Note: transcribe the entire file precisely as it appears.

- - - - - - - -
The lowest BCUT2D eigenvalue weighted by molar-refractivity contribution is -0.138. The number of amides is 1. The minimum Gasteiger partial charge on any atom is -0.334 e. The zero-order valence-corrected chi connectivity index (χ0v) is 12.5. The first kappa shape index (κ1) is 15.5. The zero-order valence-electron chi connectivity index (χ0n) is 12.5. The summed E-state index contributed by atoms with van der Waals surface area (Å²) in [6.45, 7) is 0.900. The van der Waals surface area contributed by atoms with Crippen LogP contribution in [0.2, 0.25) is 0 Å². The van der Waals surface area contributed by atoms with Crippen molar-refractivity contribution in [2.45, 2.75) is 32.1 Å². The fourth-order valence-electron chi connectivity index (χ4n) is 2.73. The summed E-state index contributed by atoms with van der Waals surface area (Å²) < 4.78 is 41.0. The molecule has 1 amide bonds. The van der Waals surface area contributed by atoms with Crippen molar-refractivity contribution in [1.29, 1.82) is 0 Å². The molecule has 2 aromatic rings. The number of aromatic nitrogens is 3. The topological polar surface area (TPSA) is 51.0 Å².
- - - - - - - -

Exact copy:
The lowest BCUT2D eigenvalue weighted by molar-refractivity contribution is -0.138. The number of amides is 1. The minimum Gasteiger partial charge on any atom is -0.334 e. The zero-order valence-corrected chi connectivity index (χ0v) is 12.5. The first kappa shape index (κ1) is 15.5. The zero-order valence-electron chi connectivity index (χ0n) is 12.5. The summed E-state index contributed by atoms with van der Waals surface area (Å²) in [6.45, 7) is 0.900. The van der Waals surface area contributed by atoms with Crippen LogP contribution in [0.2, 0.25) is 0 Å². The van der Waals surface area contributed by atoms with Crippen molar-refractivity contribution in [2.45, 2.75) is 32.1 Å². The fourth-order valence-electron chi connectivity index (χ4n) is 2.73. The summed E-state index contributed by atoms with van der Waals surface area (Å²) < 4.78 is 41.0. The molecule has 1 amide bonds. The van der Waals surface area contributed by atoms with Crippen molar-refractivity contribution in [1.29, 1.82) is 0 Å². The molecule has 2 aromatic rings. The number of aromatic nitrogens is 3. The topological polar surface area (TPSA) is 51.0 Å².